Calling a spade a spade |

Calling a spade a spade

Butch Mazzuca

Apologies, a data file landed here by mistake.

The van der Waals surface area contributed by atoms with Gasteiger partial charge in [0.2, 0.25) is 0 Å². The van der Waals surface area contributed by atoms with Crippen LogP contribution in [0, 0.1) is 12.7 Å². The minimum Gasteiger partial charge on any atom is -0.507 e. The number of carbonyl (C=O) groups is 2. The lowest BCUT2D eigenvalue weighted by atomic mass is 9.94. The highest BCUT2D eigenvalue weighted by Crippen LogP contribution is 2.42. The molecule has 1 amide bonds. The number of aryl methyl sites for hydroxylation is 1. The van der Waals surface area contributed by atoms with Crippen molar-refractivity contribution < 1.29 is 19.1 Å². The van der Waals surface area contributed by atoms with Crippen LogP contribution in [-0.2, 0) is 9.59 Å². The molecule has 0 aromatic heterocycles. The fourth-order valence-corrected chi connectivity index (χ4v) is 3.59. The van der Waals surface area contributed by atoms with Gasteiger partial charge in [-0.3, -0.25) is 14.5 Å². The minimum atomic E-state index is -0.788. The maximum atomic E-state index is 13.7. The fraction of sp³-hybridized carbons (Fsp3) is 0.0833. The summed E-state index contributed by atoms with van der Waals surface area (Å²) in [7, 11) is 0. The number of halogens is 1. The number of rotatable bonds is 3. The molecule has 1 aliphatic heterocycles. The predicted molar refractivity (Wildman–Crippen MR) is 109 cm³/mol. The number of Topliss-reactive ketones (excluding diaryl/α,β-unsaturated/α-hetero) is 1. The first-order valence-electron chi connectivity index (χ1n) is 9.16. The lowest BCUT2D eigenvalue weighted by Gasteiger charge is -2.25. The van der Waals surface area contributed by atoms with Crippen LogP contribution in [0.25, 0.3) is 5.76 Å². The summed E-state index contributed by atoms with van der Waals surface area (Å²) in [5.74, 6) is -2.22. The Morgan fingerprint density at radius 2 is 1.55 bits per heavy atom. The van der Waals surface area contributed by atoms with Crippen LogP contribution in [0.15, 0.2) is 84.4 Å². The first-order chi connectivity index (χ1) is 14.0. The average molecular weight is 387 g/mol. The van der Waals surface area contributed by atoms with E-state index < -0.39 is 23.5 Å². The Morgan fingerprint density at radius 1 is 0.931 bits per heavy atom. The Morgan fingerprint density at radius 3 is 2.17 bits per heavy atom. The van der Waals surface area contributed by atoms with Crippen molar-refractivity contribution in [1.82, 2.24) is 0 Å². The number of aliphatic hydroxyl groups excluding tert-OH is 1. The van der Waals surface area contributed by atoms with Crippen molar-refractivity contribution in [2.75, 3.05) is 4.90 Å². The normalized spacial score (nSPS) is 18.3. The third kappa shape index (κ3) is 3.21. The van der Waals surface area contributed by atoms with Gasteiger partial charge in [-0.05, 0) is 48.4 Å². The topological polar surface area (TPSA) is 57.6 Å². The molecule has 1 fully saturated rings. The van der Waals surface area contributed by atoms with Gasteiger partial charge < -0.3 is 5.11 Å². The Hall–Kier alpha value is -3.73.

Were the recent terror attacks in London a direct result of Tony Blair’s support of American involvement in Iraq? That argument has been made, but such a position fails to grasp the true nature of the Islami-fascist threat. The issue of which countries are al Qaeda terror targets was determined a decade ago when Osama bin Laden published the manifesto of the Islamic International Front. In it, he decreed that Islam was sworn to fight to the death all Jews, Crusaders and those who have defiled Islam. By that definition, Great Britain has been and remains a target due to its complicity in the Sykes-Picot Agreement of 1916, a treaty that defiled Islam by orchestrating the post-Ottoman carve-up of Arab and Muslim lands.In addition, two other distinct sects of militant Islam have been at war with the West for an even longer period and have engaged in scores of terror attacks around the world including the seizure of the U.S. Embassy in Tehran, attacks on the Marine barracks and the U.S. Embassy in Lebanon, the bombing of two East African embassies, the USS Cole, the World Trade Center (the first one), and finally 9/11 – note that all of these attacks preceded the Iraq War.Further to the point, recall how the Madrid bombings influenced the Spanish elections in March 2004. What was not readily made known by the media, however, was the fact that subsequent to those terror bombings and after Spain brought its troops home from Iraq, al Qaeda made several assassination attempts on members of Spain’s high court, which debunks the theory that by bringing troops home a nation can spare itself from terror.Also of significance to those interested in cause and effect relationships, should be the al Qaeda threat issued immediately after the July 7 attack in London, to wit: “Denmark and Italy will receive the same if they do not withdraw their troops from Iraq AND Afghanistan.” (The Islami-fascists made no distinction between Iraq and Afghanistan, yet the misinformed point only to Iraq as the cause.)Our USA-centric media doesn’t give complete coverage to events occurring elsewhere on the planet. This it noteworthy because many Americans erroneously conclude that the “war on terror” (a gross misnomer) is only about Iraq, when the true scope of this conflict encompasses the dozens upon dozens of al Qaeda atrocities – the murders, beheadings, and kidnappings in places such as Dafur, Gaza, Turkey, Lebanon, Malaysia, Pakistan, the Philippines, Thailand, Tunisia and India.Apologists speak about Arab grievances, but people throughout recorded history have had grievances and these assassins will always posit “legitimate reasons” for murder. If it’s not the United States’ support of Israel, it will be Hindu intolerance in Kashmir or the occupation of the West Bank or the “Zionist crusader government” of Great Britain, the “theft” of Arab petroleum or the reconquest of Spain in the 15th century or the always sure-to-incite historical event, the Crusades.Whether invading Iraq was the correct strategy in the war against militant Islam is subject to legitimate debate. But to take as fact that the invasion was the proximate cause of the current spate of terrorism is naive at best and in many cases, patently disingenuous. As a sidebar, many ill-informed continue to focus on Abu Ghraib and Guantanamo Bay as central issues in this war even as the offenders are subject to courts martial and prison when found guilty. But the truly insidious aspects of their false debate are the incessant references to American transgressions, which obfuscate the real issue: The hate-filled belief system of Islamic fascists is not a religion, it is a perverted screed directed at Christians, Jews, Muslims, Hindus, Buddhists and any other religion or society that does not embrace the medieval Wahabist interpretation of Islam.So let’s be clear, neither Abu Ghraib nor GITMO caused the terror attacks. While those actions were eminently regrettable, the pundits who persist in referring to them should at least label them correctly as instances of inappropriate conduct and serious misjudgments on the part of a few, nothing more. But what is certain in this war? To begin with, this war will be measured in decades. Pulling out of Iraq, Afghanistan or anywhere else will not end it. Secondly, because our enemy’s goals are foggy at best, there can be no truce. Third, our mission in Iraq is to set the stage for a democratic Middle East, which is a critical step in eliminating terrorism world-wide. Finally, we will never be as safe as we thought we were before 9/11, making it necessary to strike a balance between personal freedoms and security.As has been the case with every armed conflict throughout history, we must be prepared for failures, casualties and mistakes. Victory will be elusive and never complete as long as some fanatic wants to commit murder by blowing himself up in a subway station or in a supermarket. While gaining an ideological and historical measure of our adversaries is essential to winning this war, in the end it is the Muslims themselves who must confront this cancer and address the underlying issue of how Islamic civilization can reconcile itself with the world of the 21st century. Butch Mazzuca of Singletree, a Realtor, writes a weekly column for the Daily. He can be reached at This column, as in the case of all personal columns, does not necessarily reflect the views of the Vail Daily.Vail, Colorado

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